In 2003, Schwartz returned to Broadway, as composer and lyricist for Wicked, a             
musical based on the novel Wicked: The Life and Times of the Wicked Witch of the           
West, which tells the story of the famous Oz characters from the point of view             
of the witches. Schwartz won a Grammy Award for his work as composer and                   
lyricist and producer of Wicked's cast recording. On March 23, 2006, the                   
Broadway production of Wicked passed the 1,000 performance mark, making Schwartz           
one of four composers (the other three being Andrew Lloyd Webber, Jerry Herman,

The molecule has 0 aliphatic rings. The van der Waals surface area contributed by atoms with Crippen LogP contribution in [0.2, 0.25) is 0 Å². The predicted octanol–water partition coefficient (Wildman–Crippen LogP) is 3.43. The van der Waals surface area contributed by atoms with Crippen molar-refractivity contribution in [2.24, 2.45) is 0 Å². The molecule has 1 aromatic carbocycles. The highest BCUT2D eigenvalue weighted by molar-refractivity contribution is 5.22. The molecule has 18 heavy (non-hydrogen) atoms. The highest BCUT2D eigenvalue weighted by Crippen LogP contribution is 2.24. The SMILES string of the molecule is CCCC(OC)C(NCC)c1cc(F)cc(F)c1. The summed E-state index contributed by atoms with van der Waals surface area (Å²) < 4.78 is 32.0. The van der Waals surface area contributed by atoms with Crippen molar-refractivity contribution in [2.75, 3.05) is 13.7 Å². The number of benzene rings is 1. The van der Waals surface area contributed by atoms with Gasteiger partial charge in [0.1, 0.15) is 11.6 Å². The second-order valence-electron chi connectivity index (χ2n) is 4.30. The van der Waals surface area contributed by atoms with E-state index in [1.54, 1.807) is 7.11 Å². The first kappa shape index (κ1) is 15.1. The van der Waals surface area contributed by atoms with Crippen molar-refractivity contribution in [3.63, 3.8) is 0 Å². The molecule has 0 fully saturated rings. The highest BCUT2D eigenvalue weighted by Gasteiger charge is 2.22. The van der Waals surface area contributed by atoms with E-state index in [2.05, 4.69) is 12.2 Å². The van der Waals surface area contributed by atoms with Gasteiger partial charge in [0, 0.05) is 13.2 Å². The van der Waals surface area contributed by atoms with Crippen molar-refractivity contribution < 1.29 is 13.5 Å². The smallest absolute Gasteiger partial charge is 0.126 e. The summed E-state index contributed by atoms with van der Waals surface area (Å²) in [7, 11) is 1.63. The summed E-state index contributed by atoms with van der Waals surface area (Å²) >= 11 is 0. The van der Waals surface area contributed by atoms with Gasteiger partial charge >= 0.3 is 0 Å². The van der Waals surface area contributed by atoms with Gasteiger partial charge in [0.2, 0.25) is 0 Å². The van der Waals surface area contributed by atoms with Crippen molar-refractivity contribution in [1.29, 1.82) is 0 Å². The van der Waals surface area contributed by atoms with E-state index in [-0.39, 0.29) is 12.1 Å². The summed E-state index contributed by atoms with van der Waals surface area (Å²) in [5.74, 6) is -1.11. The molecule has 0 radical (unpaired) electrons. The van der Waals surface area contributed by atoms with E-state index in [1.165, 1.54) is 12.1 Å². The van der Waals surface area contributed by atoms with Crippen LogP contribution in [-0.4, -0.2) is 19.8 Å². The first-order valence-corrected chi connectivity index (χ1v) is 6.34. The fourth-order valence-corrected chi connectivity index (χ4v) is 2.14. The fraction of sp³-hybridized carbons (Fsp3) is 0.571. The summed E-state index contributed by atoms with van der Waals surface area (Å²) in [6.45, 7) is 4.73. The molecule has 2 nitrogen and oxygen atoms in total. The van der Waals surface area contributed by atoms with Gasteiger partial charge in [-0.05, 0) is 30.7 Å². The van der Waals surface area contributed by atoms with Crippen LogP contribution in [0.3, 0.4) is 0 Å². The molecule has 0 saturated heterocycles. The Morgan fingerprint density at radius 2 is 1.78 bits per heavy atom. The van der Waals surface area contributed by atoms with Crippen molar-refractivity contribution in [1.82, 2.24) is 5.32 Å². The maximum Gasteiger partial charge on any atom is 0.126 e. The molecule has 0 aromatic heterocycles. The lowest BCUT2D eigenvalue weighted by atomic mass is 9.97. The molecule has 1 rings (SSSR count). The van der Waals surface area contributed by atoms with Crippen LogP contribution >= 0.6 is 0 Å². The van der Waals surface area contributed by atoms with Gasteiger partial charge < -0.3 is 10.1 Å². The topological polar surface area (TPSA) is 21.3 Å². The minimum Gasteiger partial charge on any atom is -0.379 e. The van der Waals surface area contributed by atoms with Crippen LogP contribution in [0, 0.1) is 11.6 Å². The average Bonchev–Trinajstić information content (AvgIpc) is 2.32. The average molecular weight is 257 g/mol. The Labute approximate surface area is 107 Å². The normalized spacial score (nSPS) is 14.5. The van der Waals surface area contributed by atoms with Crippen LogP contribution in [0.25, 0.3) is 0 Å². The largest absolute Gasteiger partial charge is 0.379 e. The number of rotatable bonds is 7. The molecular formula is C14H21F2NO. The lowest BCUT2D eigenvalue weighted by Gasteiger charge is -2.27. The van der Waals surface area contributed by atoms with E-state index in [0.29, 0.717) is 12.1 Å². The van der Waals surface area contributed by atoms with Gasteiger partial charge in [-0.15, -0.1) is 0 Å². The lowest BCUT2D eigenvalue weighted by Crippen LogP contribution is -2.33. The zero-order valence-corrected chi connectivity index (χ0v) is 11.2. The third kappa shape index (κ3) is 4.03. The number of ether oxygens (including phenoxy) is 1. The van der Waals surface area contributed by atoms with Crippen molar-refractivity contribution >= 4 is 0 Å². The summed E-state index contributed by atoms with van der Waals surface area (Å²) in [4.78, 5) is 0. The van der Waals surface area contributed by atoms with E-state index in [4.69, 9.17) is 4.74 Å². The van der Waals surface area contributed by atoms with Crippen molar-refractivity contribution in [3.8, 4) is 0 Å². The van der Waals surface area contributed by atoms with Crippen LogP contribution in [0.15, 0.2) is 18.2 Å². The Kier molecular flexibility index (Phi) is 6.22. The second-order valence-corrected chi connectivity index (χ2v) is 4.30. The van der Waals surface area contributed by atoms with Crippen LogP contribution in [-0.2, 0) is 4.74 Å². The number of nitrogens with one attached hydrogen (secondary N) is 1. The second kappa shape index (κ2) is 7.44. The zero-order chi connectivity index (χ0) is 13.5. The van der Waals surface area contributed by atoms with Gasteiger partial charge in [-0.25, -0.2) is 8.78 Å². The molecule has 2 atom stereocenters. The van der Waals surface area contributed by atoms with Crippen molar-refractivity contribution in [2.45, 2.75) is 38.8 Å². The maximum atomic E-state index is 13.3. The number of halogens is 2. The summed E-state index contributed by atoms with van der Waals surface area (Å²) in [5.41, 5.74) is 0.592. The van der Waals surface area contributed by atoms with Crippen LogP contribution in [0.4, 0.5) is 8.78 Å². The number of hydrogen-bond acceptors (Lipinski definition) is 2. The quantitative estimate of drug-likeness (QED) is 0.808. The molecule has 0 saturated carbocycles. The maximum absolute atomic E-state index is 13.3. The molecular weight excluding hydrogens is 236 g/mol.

and Richard Rodgers) to have three shows last that long on Broadway (the other             
two were Pippin and The Magic Show). In 2007, Schwartz joined Jerry Herman as             
being one of only two composer/lyricists to have three shows run longer than 1,500         
performances on Broadway.                                                                 
Schwartz also wrote lyrics for the successful 2007 Disney film Enchanted, again           
collaborating with Menken. Three songs from the film, "Happy Working Song," "That's       
How You Know," and "So Close," were nominated for the Academy Award for Best               
Original Song. A recent project is incidental music for his son Scott Schwartz's           
adaptation of Willa Cather's My Antonia. He has also written the theme song for           
the new Playhouse Disney show Johnny and the Sprites, starring John Tartaglia.             
He is currently writing an opera based on the film Seance on a Wet Afternoon.